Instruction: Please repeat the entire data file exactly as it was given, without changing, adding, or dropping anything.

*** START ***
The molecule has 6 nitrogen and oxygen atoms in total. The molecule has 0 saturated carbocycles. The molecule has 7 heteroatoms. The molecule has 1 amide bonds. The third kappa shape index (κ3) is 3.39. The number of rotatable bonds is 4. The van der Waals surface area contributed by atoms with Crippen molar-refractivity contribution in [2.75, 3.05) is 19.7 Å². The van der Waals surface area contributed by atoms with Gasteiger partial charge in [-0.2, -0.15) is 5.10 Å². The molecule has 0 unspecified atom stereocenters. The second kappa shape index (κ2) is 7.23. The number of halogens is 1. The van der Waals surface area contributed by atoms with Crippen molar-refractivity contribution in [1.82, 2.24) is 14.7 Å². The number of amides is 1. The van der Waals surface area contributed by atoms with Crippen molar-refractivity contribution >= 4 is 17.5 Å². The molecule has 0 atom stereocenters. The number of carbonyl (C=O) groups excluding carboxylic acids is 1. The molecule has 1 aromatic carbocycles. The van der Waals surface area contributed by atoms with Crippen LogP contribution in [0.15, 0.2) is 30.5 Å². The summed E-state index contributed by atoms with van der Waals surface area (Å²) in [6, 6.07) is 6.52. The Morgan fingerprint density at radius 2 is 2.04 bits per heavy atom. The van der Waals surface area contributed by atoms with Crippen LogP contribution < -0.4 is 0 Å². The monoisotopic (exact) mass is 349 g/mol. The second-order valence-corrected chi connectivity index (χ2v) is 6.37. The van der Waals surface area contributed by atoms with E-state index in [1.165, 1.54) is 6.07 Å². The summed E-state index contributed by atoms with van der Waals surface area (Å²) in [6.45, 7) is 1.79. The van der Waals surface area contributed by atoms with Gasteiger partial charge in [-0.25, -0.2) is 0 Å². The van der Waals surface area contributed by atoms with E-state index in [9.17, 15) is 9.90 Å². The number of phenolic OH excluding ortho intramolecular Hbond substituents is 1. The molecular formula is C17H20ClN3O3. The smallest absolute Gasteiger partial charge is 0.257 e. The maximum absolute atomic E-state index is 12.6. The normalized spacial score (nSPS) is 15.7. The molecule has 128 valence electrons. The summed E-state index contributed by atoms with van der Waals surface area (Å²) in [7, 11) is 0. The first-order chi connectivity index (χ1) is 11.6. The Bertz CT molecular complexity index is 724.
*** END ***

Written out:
The molecule has 6 nitrogen and oxygen atoms in total. The molecule has 0 saturated carbocycles. The molecule has 7 heteroatoms. The molecule has 1 amide bonds. The third kappa shape index (κ3) is 3.39. The number of rotatable bonds is 4. The van der Waals surface area contributed by atoms with Crippen molar-refractivity contribution in [2.75, 3.05) is 19.7 Å². The van der Waals surface area contributed by atoms with Gasteiger partial charge in [-0.2, -0.15) is 5.10 Å². The molecule has 0 unspecified atom stereocenters. The second kappa shape index (κ2) is 7.23. The number of halogens is 1. The van der Waals surface area contributed by atoms with Crippen molar-refractivity contribution in [1.82, 2.24) is 14.7 Å². The number of amides is 1. The van der Waals surface area contributed by atoms with Crippen molar-refractivity contribution >= 4 is 17.5 Å². The molecule has 0 atom stereocenters. The number of carbonyl (C=O) groups excluding carboxylic acids is 1. The molecule has 1 aromatic carbocycles. The van der Waals surface area contributed by atoms with Crippen LogP contribution in [0.15, 0.2) is 30.5 Å². The summed E-state index contributed by atoms with van der Waals surface area (Å²) in [6, 6.07) is 6.52. The Morgan fingerprint density at radius 2 is 2.04 bits per heavy atom. The van der Waals surface area contributed by atoms with Crippen LogP contribution < -0.4 is 0 Å². The monoisotopic (exact) mass is 349 g/mol. The second-order valence-corrected chi connectivity index (χ2v) is 6.37. The van der Waals surface area contributed by atoms with E-state index in [1.165, 1.54) is 6.07 Å². The summed E-state index contributed by atoms with van der Waals surface area (Å²) in [6.45, 7) is 1.79. The van der Waals surface area contributed by atoms with Gasteiger partial charge in [-0.25, -0.2) is 0 Å². The van der Waals surface area contributed by atoms with E-state index in [9.17, 15) is 9.90 Å². The number of phenolic OH excluding ortho intramolecular Hbond substituents is 1. The molecular formula is C17H20ClN3O3. The smallest absolute Gasteiger partial charge is 0.257 e. The maximum absolute atomic E-state index is 12.6. The normalized spacial score (nSPS) is 15.7. The molecule has 128 valence electrons. The summed E-state index contributed by atoms with van der Waals surface area (Å²) in [7, 11) is 0. The first-order chi connectivity index (χ1) is 11.6. The Bertz CT molecular complexity index is 724.